One-on-one education is key to Virtua success

Auditor/educators play big role

By implementing a comprehensive full circle of training for patient access employees — which ultimately led to the creation of two new areas within the department — Marlton, NJ-based Virtua Health has dramatically increased both registration accuracy and employee satisfaction, says Diane Mastalski, corporate multisite administrator for patient business services for the 1,051-bed system.

"In early 2000, we got a new assistant vice president [AVP] for patient business services, and his dream was to put together a training program for patient access and patient accounting, which are both under the same AVP," Mastalski explains.

The patient business services department includes 100-125 patient access employees, she adds, and 100 patient accounting employees. An additional 150 employees who do not report to patient access perform registrations in the five-hospital system’s ancillary areas and at one of the hospital’s emergency departments, Mastalski notes, and are included in access education initiatives.

The new AVP’s vision led to the establishment of a training and development department for patient business services that has a manager, a supervisor (Mastalski’s job at the time), two access trainers, and two accounting trainers, she adds. "We realigned staff; we didn’t outlay any money."

In the process of establishing the new department, Mastalski points out, "we met with our organizational effectiveness people who do systems training, inservices, and training seminars. We looked at what we were doing right and what we needed to do better."

About 10 years ago, there was no formal training for registrars at all, she recounts. New hires learned from a person who already was in the job, "so if I [was taught by] Mary, I learned one thing, and another person [who was taught by] Jane learned differently."

With the implementation of a new computer system in 1994, three days of classroom training was added to the mix, but that time was spent primarily on computer training, Mastalski adds.

Training targets new and current staff

The initiative that began in 2000, however, has a comprehensive training agenda that targets new and existing employees and covers a wide range of registration topics. In 2003, Virtua upgraded its health information systems (HIS) program and, at the same time, increased the initial training session from three days to four, primarily to allow more time for insurance education, Mastalski notes.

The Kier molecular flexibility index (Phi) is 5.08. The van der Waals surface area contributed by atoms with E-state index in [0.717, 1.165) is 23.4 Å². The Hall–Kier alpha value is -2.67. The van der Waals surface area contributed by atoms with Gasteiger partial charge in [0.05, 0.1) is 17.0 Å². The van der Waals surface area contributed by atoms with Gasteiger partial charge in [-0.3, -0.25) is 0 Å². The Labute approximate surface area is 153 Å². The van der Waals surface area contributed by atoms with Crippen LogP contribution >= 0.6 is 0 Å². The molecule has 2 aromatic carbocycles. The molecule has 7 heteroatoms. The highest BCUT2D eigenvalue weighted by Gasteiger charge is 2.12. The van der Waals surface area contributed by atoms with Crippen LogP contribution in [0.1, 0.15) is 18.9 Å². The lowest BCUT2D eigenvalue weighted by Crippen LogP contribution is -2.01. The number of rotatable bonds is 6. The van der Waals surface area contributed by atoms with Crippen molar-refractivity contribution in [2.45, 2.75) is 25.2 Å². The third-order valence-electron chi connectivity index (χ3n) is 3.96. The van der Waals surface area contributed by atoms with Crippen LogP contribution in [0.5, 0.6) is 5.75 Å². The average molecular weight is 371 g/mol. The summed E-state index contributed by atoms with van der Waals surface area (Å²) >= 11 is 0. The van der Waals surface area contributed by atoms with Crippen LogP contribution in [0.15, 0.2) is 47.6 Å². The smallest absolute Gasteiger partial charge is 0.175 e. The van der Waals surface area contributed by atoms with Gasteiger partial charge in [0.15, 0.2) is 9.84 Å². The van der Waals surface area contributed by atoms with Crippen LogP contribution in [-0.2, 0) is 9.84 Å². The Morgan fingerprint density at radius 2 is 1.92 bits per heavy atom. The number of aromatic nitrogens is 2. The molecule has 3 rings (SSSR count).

The insurance piece of the training is now much more detailed, she says, with instruction on how to read each payer’s insurance card and identify plan code, billing address, etc. "In the past, it was much more general," adds Mastalski. "We might get specific with Medicare and one other [insurer]. Now we’re breaking it down, saying, Aetna has this; Blue Cross Blue Shield has this.’ It’s more geared toward the individual plan."

In the four days of training, she adds, registrars also cover such topics as "how to post cash, scripting, patient consents, HIPAA [Health Insurance Portability and Accountability Act] information," among others, along with "any special requests that come in." Because trainers have become more efficient in presenting information, there’s still enough time for the computer training, Mastalski says. "Plus, our new HIS system is easier than the previous version, so we can cover that more quickly and give them more meat and potatoes," she notes.

One of the things Mastalski finds particularly effective about the four days of training, she explains, is that they are scheduled with insurance information as the last session of one day, and instruction on the Healthcare Data Exchange (HDX) on-line verification system at the end of another. "So if existing registrars needs reinforcement, they come in at the end of the day and get a refresher class [with the new hires]," Mastalski continues. "It gives the new employees an opportunity to meet those who are already out in the field and makes for more interesting interaction," she says.

Another requirement for new hires is that, prior to the classroom training, they spend time at the campus where they will work, Mastalski adds. "They’re not on the computer; they may answer the phone, but basically they’re there to observe. It gives them an opportunity to see what the job is about, but we realize it’s a double-edged sword, if the person they’re looking at has bad habits, they may pick them up," she explains.

To counteract that possibility, Mastalski says, "we start class saying, We’re going to do things the correct way. If you’ve seen something different, let us know.’"